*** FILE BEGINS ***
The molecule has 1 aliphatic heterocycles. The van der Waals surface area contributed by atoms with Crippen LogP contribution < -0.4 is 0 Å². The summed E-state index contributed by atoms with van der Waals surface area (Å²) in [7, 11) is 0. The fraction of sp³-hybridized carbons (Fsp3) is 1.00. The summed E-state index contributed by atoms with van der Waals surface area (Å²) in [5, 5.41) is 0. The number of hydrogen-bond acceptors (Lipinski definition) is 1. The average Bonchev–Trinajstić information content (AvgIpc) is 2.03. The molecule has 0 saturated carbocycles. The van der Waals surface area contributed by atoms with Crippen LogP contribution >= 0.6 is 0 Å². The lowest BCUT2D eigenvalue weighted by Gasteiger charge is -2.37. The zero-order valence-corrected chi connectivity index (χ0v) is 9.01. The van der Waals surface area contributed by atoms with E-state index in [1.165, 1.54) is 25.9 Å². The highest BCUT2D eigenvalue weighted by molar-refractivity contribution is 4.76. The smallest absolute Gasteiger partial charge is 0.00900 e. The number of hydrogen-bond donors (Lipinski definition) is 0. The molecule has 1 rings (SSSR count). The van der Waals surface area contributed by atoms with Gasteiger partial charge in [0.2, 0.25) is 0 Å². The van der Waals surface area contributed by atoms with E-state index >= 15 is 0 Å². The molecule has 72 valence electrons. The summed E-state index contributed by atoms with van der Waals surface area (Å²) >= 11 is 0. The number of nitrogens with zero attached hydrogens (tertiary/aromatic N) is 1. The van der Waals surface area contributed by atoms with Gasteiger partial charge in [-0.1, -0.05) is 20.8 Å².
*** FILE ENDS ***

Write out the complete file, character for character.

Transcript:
The molecule has 1 aliphatic heterocycles. The van der Waals surface area contributed by atoms with Crippen LogP contribution < -0.4 is 0 Å². The summed E-state index contributed by atoms with van der Waals surface area (Å²) in [7, 11) is 0. The fraction of sp³-hybridized carbons (Fsp3) is 1.00. The summed E-state index contributed by atoms with van der Waals surface area (Å²) in [5, 5.41) is 0. The number of hydrogen-bond acceptors (Lipinski definition) is 1. The average Bonchev–Trinajstić information content (AvgIpc) is 2.03. The molecule has 0 saturated carbocycles. The van der Waals surface area contributed by atoms with Crippen LogP contribution >= 0.6 is 0 Å². The lowest BCUT2D eigenvalue weighted by Gasteiger charge is -2.37. The zero-order valence-corrected chi connectivity index (χ0v) is 9.01. The van der Waals surface area contributed by atoms with E-state index in [1.165, 1.54) is 25.9 Å². The highest BCUT2D eigenvalue weighted by molar-refractivity contribution is 4.76. The smallest absolute Gasteiger partial charge is 0.00900 e. The number of hydrogen-bond donors (Lipinski definition) is 0. The molecule has 1 rings (SSSR count). The van der Waals surface area contributed by atoms with Gasteiger partial charge in [0.2, 0.25) is 0 Å². The van der Waals surface area contributed by atoms with E-state index >= 15 is 0 Å². The molecule has 72 valence electrons. The summed E-state index contributed by atoms with van der Waals surface area (Å²) >= 11 is 0. The number of nitrogens with zero attached hydrogens (tertiary/aromatic N) is 1. The van der Waals surface area contributed by atoms with Gasteiger partial charge in [-0.1, -0.05) is 20.8 Å².